A Federal Aviation Administration NOTAM indicated that a flight test of an early suborbital test vehicle – PM2 – was scheduled for 24 August 2011.[32] The flight in west Texas failed when ground personnel lost contact and control of the vehicle. Blue Origin released its analysis of the failure on 2 September. As the vehicle reached a speed of Mach 1.2 and 14 km (46,000 ft) altitude, a "flight instability drove an angle of attack that triggered [the] range safety system to terminate thrust on the vehicle."[33]

On 19 October 2012, Blue Origin conducted a successful New Shepherd pad escape test at its West Texas launch site, firing its pusher escape motor and launching a full-scale crew capsule from a launch vehicle simulator. The crew capsule traveled to an altitude of 703 m (2,307 ft) under active thrust vector control before descending safely by parachute to a soft landing 500 m (1,630 ft) downrange.[34]

In April 2015, Blue Origin announced its intent to begin autonomous test flights of New Shepard in 2015 as frequently as monthly. Blue Origin expected "a series of dozens of flights over the extent of the test program [taking] a couple of years to complete."[16]

On 29 April 2015, New Shepard made its first test flight. The uncrewed vehicle flew to its planned test altitude of more than 93.5 km (307,000 ft) and achieved a top speed of Mach 3.[12] The crew capsule separated from the booster before returning to Earth for a landing under parachutes.

On 23 November 2015, New Shepard made its second test flight, reaching 100.5 km (330,000 ft) altitude with successful recovery of both crew capsule and booster.[35][36] The booster successfully performed a powered vertical landing.[36]

On January 22, 2016 Blue Origin re-flew the same New Shepard booster that launched and landed vertically in November 2015, demonstrating reuse. This time, New Shepard reached an apogee of 333,582 feet (101.7 kilometers) before both capsule and booster returned to Earth for recovery and reuse.[37]

Orbital space systems[edit]

Blue Origin's orbital Space Vehicle in-flight rendering

After beginning development of an orbital system prior to 2012, Blue announced their new orbital launch vehicle in September 2015.[18]

Orbital launch vehicle[edit]

Revealed in 2015, the Blue Origin orbital launch vehicle is a two-stage-to-orbit liquid-propellant rocket.[18] The launcher is intended to be reusable.[38] In January 2016, Blue announced that they plan to announce details about the launch vehicle later in 2016.[39] The first stage is to be powered by Blue Origin's BE-4 single-shaft oxygen-rich staged combustion[40] liquid methane/liquid oxygen rocket engine while the second stage will be powered by the recently qualified BE-3 tap-off cycle liquid hydrogen/liquid oxygen rocket engine. The number of engines powering each stage has not been released, nor has the payload or gross launch weight specifications.[18] Only the high-level details were publicly released as of September 2015.

Blue intends to launch the rocket from the historic Launch Complex 36, and manufacture the rockets at a new facility on nearby land in Exploration Park. Acceptance testing of the BE-4 engines will also be done in Florida.[38]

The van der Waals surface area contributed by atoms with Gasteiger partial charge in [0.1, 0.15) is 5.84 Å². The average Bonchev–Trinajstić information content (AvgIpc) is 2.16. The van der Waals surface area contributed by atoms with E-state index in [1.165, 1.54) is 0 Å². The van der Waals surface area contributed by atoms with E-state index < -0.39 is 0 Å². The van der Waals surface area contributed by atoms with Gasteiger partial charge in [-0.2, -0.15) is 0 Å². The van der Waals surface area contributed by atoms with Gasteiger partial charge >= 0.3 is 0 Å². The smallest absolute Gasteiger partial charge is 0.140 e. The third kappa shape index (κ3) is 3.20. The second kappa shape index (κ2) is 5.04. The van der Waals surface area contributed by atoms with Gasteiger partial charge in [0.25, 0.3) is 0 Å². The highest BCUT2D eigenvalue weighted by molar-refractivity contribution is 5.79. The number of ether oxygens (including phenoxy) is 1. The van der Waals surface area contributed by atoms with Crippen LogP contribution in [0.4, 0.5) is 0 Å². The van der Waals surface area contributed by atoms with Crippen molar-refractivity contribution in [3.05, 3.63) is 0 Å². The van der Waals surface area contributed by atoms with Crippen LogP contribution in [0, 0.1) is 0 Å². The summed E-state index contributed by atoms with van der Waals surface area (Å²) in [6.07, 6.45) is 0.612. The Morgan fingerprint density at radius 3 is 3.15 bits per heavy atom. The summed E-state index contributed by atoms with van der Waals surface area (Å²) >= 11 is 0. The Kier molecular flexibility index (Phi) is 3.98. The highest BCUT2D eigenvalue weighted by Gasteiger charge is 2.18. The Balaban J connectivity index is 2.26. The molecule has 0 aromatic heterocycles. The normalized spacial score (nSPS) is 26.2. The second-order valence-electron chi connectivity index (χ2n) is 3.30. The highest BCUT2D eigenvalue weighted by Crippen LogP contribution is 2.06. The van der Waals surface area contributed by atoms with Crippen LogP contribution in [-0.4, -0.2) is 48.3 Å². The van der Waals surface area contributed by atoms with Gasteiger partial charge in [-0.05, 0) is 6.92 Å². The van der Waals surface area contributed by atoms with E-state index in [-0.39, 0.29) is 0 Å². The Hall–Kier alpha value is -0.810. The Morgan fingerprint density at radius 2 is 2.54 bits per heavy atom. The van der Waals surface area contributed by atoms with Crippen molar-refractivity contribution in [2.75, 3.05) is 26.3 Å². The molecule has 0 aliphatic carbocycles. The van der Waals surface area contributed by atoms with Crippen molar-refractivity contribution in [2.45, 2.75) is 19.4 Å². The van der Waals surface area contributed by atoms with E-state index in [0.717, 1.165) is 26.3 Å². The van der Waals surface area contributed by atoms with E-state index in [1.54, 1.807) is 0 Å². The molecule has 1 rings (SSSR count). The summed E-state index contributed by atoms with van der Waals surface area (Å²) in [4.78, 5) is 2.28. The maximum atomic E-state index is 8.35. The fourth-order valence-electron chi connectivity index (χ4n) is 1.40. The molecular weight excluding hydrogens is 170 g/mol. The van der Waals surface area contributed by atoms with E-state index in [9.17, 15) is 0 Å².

Orbital subsystems and earlier development work[edit]

Blue Origin began developing systems for orbital human spacecraft prior to 2012. A reusable first-stage booster was projected to fly a suborbital trajectory, taking off vertically like the booster stage of a conventional multistage rocket. Following stage separation, the upper stage would continue to propel astronauts to orbit while the first-stage booster would descend to perform a powered vertical landing similar to the New Shepard suborbital Propulsion Module. The first-stage booster would be refueled and launched again, allowing improved reliability and lowering the cost of human access to space.[29]

The booster rocket was projected to loft Blue Origin’s biconic Space Vehicle to orbit, carrying astronauts and supplies. After orbiting the Earth, the Space Vehicle will reenter Earth’s atmosphere to land on land under parachutes, and then be reused on future missions to Earth orbit.[29]

Blue Origin successfully completed a System Requirements Review (SRR) of its orbital Space Vehicle in May 2012.[41]

Engine testing for the Reusable Booster System (RBS) vehicle began in 2012. A full-power test of the thrust chamber for Blue Origin BE-3 liquid oxygen, liquid hydrogen rocket engine was conducted at a NASA test facility in October 2012. The chamber successfully achieved full thrust of 100,000 pounds-force (about 440 kN).[42]

Test flights[edit]

Date Vehicle Notes
Mar 5, 2005 Charon[25] Reached altitude of 96.3 m
Nov 13, 2006 Goddard[43] First rocket-powered test flight
Mar 22, 2007 Goddard[44]
Apr 19, 2007 Goddard[45]
May 6, 2011 PM2[46]
Aug 24, 2011 PM2[47] Failure, loss of vehicle
Oct 19, 2012 New Shepard capsule[34] Pad escape test flight
Apr 29, 2015 New Shepard[48] Successful Sub-orbital spaceflight, capsule recovered, booster lost
Nov 23, 2015 New Shepard[49] Successful sub-orbital flight and landing
Jan 22, 2016 New Shepard[50] Successful sub-orbital flight and landing of a reused booster

Rocket engine development[edit]

BE-3[edit]

Main article: BE-3

Blue publicly announced the development of the Blue Engine 3, or BE-3, in January 2013, but the engine had begun development in the early 2010s. BE-3 is a new liquid hydrogen/liquid oxygen (LH2/LOX) cryogenic engine that can produce 110,000 pounds-force (490 kN) of thrust at full power, and can be throttled down to as low as 25,000 pounds-force (110 kN) for use in controlled vertical landings.[51]

Early thrust chamber testing began at NASA Stennis[52] in 2013.[53]

By late 2013, the BE-3 had been successfully tested on a full-duration suborbital burn, with simulated coast phases and engine relights, "demonstrating deep throttle, full power, long-duration and reliable restart all in a single-test sequence."[51] NASA has released a video of the test.[53] As of December 2013, the engine had "demonstrated more than 160 starts and 9,100 seconds (2.5 h) of operation at Blue Origin’s test facility near Van Horn, Texas."[51][54]